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Energy: 6 C’s Inhibiting Change

Our previous blog looked at 7 D’s inexorably driving change in the energy sector.  None are dramatically new or surprising.  Yet, change has felt frustratingly slow in coming; as if (the Japanese might say) current market participants have ‘heavy bottoms’. This blog looks at some of the main drag factors.

Complexity is often the first reason given. It’s true, there’s a lot that needs to come together to bring our kettles to boil in the morning.  Before the solar panels on my roof can help replace a coal-fired power station, they need batteries to store energy, home infrastructure to connect it all, linked up to thousands of other like systems to create a ‘virtual power plant’. Not to mention all the grid connections, network, metering, monitoring and controls to allow all that to happen.  


Solar panels

Capital intensity reflects financial investment in the physical elements of our energy system.  From offshore platforms, supertankers and refineries, to pipelines, powerlines and power plants: this industry has lots of big kit. This holds back change in several ways.  It creates an economic moat for incumbents.  Any would-be challenger not only needs financial muscle to compete, but also commercial and operational big-project know-how.  For example, replacing gas heating with district heating schemes in the UK not only means upgrading internal building systems and units, but also competing with the existing (sunk-cost) gas-distribution networks.  There will always be a temptation for incumbents to defend their moat and ‘sweat their assets’ for as long as they can, rather than pursue change.  

Culture for incumbents, steeped in physical assets and real-world operations, likewise detracts from a digital mindset.  IT tends still to be viewed, hierarchically, as a ‘support’ function rather than a core capability or business enabler.  Moreover, for an industry used to decades-long projects driving to eliminate any risks to safety or quality, it’s a mind-wrench to join a digital world of rapid change, fast-fail experimentation and learning.  

Complacency is the classic incumbents’ trap.  It’s difficult to challenge such a complex and capital-intensive system without the combination of size, financial muscle and expertise enjoyed by the established players.  Not only have they been around for a long time, but – mostly – continue to make a lot of money.  Surely, if it ain’t broke…  

Finally, even with the best will in the world, any change can be cumbersome, due to sheer size and inertia in many incumbents.  Aside from the cultural shift, the biggest impediment to change may well be legacy systems, built up over decades with little thought towards adaptability or replacement.  IT infrastructure, architecture, code and data: all of it acting as a deadweight impeding and resisting change.  Where to start in shifting to new digital environments?  The phrase ‘trying to turn a supertanker’ was never more apt.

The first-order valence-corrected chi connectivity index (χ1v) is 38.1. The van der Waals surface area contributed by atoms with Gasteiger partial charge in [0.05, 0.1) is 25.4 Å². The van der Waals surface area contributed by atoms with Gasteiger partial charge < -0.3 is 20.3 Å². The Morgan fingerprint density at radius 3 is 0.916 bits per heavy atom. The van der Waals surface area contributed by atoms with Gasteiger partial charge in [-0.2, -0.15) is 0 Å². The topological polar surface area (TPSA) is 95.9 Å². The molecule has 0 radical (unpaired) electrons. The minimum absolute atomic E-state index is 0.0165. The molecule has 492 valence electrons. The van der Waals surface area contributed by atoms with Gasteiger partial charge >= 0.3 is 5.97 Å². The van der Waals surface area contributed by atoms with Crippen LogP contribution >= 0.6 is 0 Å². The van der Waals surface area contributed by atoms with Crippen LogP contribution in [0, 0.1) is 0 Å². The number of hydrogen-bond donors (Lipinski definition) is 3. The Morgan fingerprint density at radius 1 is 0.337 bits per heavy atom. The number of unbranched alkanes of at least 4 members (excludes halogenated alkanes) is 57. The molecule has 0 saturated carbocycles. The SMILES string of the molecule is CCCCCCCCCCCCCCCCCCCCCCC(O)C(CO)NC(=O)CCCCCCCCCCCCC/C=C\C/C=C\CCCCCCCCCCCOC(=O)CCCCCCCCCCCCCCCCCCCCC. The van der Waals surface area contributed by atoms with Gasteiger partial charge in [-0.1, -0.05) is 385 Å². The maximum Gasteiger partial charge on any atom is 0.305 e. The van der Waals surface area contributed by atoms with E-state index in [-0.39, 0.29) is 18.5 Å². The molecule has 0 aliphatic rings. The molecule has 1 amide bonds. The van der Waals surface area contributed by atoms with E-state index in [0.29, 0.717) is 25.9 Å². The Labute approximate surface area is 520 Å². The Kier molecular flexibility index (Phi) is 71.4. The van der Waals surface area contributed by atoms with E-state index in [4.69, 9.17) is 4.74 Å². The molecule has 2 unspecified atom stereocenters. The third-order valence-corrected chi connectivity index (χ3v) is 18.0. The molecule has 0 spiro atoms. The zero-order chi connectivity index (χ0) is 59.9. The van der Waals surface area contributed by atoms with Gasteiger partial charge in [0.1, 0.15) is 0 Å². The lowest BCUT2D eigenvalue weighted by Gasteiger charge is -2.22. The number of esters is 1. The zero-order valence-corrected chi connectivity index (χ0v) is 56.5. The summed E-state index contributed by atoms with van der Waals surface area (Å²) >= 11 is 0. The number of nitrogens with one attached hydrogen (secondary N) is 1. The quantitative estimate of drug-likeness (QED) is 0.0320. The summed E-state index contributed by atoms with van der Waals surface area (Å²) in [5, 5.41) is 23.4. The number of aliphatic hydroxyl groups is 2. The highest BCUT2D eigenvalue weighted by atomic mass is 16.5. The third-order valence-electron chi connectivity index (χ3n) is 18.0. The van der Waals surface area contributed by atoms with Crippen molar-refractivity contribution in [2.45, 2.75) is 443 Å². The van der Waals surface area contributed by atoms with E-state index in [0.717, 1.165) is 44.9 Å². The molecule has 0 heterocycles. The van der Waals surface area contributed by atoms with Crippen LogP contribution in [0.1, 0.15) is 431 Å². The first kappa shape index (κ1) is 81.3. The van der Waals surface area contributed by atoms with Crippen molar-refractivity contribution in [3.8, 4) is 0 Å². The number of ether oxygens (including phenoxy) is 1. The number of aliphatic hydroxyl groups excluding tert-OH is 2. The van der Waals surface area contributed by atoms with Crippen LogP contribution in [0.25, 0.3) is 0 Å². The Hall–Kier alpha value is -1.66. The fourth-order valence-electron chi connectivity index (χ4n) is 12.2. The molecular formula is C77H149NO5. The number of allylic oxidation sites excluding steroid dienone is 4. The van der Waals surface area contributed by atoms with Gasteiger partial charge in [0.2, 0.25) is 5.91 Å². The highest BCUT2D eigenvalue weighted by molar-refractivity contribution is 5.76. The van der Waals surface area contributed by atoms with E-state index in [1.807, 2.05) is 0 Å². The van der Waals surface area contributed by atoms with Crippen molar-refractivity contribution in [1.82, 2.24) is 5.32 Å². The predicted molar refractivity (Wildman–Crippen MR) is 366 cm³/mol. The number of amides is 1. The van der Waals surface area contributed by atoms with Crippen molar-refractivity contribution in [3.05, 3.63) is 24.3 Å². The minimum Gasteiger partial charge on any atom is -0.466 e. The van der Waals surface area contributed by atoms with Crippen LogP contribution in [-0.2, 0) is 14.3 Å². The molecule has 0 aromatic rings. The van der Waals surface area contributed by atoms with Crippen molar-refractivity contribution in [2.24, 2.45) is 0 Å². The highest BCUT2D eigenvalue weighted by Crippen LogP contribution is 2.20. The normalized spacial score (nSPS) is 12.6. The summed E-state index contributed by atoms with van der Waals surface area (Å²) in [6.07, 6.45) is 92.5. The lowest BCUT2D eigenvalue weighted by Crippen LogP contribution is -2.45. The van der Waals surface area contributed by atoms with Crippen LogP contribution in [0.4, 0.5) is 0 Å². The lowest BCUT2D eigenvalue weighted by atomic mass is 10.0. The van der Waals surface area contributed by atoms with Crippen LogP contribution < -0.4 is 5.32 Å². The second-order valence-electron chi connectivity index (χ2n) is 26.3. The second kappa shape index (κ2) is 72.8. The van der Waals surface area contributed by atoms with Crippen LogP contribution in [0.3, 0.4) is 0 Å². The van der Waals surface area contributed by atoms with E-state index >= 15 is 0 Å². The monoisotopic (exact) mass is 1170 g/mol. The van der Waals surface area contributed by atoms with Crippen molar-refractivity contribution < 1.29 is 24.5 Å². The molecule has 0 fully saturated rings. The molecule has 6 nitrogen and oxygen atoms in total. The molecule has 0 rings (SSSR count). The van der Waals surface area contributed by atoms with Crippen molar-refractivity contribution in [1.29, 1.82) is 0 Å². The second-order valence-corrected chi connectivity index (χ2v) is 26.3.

Finally, the lack of clarity or certainty as to the future shape of energy makes it difficult to take decisive action.  Take EVs (electric vehicles), for example.  It now looks like hey’ll replace combustion-motor vehicles.  But what’s not clear, by any means, is exactly what this new world will look like.  Will today’s petrol stations be replaced by ‘electric forecourts’ combining onsite renewables with fast-charge points?  Perhaps we’ll all just plug into the nearest lamppost; call up a mobile charging station; or even use wireless charging pads under the road.  

Then there’s the whole question of commercial models: who will own and install charging infrastructure, and how will this get charged back to users? Is it part of a blockchain-enabled future? All this assuming, of course, that EVs are not just an interim step pending the move to a hydrogen economy.  This is likely to develop differently around the world, heavily influenced by government choices in regulation, subsidies or stimulus (particularly in response to Covid-19).   WIth so many shifting variables, the path to action weaves precariously between the twin swamps of ‘analysis paralysis’ and ‘wait-and-see’. 

So, there’s no shortage of reasons why – despite the clear writing on the wall – the sector’s finding it difficult to make the changes needed.  Many of these aren’t specific to energy, but the combination of factors acting in concert is what gives them particular potency

However, it feels like the current global shakeup from Covid-19 may represent a tipping point, as all companies are forced into a new mode of rapid adaptation.  The good news is that other sectors have already been through a similar reckoning, and while each organisation faces slightly different challenges, there are general principles from a tech perspective that can help make a successful transition…

[Read more in blog #3]

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